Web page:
Hear about travel to Yosemite National Park and the region as the Amateur Traveler talks to travel writer and California native Jill Robinson about her experiences in the park.
Jill says, “I think someone should go to Yosemite because, first of all, it’s one of the most iconic national parks in the US for very good reason. It’s got about 1200 square miles, and that’s packed with huge granite walls, plenty of thundering waterfalls, domes, and peaks carved by ancient glaciers and volcanoes. It’s got extreme elevation from about 1800 feet at its lowest point and going to more than 13,000 feet at its highest. It’s got more than 400 species of wildlife from as small as insects and little rodents like marmots to black bears and Sierra Nevada bighorn sheep.”
“I also think that it’s really important because the framework for the park was established really early in 1864. And so it was really the first time in history, in the Yosemite Grant Act, that land was designated for public use and preservation which really sparked the idea of the National Parks even though you somebody was not the first national park to be designated.”
From your first glimpse of Yosemite Valley coming out of the Tunnel on Route 41, you will know that Yosemite is something special. There are many ways to explore the park. We talk about different options on where to stay, the best hikes, rock climbing, waterfalls, and side trips.
Not all the great things to see are in the well-known Yosemite Valley Floor. Jill also encourages us to visit the redwoods of the Mariposa Grove, the other Yosemite Valley (now a reservoir) at Hetch Hetchy, and the high country near Tuolumne Meadows. The park is beautiful in summer when you will find the biggest crowds but also beautiful in spring when the waterfalls are full, autumn when the trees change colors and winter when it feels like you can have the park to yourself.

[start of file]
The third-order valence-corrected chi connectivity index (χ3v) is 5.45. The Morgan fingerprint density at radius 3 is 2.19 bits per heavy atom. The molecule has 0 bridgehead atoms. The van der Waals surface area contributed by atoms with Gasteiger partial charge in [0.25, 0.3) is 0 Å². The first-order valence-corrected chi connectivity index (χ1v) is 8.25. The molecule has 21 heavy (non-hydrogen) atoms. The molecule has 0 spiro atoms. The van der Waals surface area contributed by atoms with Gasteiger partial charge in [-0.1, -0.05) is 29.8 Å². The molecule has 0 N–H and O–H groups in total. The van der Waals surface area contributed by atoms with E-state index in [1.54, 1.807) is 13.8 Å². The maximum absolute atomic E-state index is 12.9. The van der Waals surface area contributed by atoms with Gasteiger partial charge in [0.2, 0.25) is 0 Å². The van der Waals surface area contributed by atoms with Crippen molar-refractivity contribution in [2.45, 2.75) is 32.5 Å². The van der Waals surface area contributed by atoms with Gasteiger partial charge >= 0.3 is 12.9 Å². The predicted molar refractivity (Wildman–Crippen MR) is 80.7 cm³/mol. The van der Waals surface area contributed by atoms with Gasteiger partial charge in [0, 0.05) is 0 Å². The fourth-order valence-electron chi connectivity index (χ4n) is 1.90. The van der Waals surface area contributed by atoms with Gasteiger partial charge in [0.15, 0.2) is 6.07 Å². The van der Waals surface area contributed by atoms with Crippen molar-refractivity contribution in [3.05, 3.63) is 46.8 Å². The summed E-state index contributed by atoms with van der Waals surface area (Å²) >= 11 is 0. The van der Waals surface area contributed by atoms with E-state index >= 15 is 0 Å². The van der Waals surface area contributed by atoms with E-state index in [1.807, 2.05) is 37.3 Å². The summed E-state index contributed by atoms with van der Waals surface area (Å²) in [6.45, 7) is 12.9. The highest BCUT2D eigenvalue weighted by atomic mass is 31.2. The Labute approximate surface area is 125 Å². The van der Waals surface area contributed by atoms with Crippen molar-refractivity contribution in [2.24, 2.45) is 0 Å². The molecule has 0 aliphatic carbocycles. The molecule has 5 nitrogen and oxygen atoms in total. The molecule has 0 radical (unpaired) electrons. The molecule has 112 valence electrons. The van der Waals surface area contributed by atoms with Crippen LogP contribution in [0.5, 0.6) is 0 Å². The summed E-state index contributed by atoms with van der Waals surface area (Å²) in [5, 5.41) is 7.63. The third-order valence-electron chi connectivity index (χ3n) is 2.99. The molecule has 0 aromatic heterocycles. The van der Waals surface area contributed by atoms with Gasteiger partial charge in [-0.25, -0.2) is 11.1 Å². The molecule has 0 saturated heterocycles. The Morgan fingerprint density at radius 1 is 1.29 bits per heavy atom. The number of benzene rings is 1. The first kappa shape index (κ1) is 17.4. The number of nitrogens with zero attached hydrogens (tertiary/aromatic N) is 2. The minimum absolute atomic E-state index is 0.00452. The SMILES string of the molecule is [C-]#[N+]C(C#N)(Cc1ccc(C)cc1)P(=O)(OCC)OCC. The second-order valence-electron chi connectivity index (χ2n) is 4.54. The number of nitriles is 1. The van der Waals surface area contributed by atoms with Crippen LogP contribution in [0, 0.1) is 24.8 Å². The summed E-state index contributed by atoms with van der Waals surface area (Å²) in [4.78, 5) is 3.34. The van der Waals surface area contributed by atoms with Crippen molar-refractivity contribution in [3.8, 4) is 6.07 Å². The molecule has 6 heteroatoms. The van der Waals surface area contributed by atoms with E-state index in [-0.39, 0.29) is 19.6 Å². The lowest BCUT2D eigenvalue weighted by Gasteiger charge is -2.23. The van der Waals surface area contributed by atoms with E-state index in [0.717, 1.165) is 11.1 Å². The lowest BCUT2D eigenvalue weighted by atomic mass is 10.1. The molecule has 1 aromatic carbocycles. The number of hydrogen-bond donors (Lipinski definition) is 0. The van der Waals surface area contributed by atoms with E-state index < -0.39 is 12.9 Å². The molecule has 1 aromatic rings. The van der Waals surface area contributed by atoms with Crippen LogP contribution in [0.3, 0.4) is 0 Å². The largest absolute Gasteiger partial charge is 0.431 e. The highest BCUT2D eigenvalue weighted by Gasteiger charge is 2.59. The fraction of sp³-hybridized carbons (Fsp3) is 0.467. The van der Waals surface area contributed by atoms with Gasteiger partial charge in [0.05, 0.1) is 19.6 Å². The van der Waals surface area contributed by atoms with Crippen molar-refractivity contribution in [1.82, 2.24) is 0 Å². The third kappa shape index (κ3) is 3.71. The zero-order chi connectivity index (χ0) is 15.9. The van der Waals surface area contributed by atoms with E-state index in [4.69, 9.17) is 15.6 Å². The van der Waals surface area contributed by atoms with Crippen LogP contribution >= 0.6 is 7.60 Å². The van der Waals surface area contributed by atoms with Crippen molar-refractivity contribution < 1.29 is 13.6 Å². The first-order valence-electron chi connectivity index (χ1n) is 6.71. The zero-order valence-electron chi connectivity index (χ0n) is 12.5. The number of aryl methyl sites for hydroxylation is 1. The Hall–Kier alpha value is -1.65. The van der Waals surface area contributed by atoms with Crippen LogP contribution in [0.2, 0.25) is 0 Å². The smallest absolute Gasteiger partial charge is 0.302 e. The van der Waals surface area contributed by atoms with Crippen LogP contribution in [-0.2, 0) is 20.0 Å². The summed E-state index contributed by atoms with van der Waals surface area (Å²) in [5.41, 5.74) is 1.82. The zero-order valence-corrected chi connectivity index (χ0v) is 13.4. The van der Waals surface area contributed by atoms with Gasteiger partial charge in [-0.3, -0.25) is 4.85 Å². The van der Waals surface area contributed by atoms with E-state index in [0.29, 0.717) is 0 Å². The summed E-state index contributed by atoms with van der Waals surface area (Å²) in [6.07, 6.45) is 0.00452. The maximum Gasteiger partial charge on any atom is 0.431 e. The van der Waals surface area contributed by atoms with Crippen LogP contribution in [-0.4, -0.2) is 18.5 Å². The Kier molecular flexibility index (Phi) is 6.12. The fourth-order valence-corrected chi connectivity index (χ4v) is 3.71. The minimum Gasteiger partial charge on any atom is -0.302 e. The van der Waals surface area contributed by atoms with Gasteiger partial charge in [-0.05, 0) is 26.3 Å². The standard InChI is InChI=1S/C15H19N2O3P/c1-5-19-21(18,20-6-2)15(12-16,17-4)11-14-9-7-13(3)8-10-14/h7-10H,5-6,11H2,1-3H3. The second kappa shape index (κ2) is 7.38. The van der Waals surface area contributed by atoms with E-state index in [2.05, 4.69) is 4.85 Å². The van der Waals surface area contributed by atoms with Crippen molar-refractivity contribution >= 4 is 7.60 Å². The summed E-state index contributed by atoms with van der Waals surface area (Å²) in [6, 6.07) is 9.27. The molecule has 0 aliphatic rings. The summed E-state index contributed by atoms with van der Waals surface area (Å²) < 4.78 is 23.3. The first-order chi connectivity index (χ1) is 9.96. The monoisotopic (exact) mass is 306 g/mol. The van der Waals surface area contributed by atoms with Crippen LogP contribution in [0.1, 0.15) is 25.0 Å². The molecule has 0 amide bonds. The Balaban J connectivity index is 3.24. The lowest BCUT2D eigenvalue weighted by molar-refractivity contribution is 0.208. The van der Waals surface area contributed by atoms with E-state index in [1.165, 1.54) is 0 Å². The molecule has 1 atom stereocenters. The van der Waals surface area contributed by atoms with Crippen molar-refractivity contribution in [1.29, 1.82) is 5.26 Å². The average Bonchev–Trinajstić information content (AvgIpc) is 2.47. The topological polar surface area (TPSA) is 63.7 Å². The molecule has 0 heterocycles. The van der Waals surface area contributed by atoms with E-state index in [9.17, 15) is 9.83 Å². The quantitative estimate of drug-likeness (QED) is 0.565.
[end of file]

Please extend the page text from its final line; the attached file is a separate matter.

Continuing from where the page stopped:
Jill picks some of her favorite hikes in the park which include the Mirror Lake Trail, the Yosemite Valley Loop Trail, Gaylor Lakes, Lyell Canyon, and Elizabeth Lake. We talk about the John Muir Trail and climbing Half Dome.
We share some of the many waterfalls in the park from the popular Yosemite Falls, to some of the less well-known falls. Continuing on the water theme we talk about beaches, float trips and fishing.
Jill explains the reservation system for the park and some tricks for getting in without a reservation.
When you have explored the park you can head further afield to some areas around the park. In the summer, when Tioga Pass is open you can head east to the tufa structures at Mono Lake, the ghost town of Bodie or Devils Postpile National Monument. Or you can head to the west to the historic town of Columbia or the trains of Railtown 1897 State Historic Park at Jamestown.
When staying in the park you can camp, stay in tent cabins or splurge at the Ahwahnee. Wherever you stay and no matter what your budget, this is one of America’s best national parks and everyone should see it at least once.
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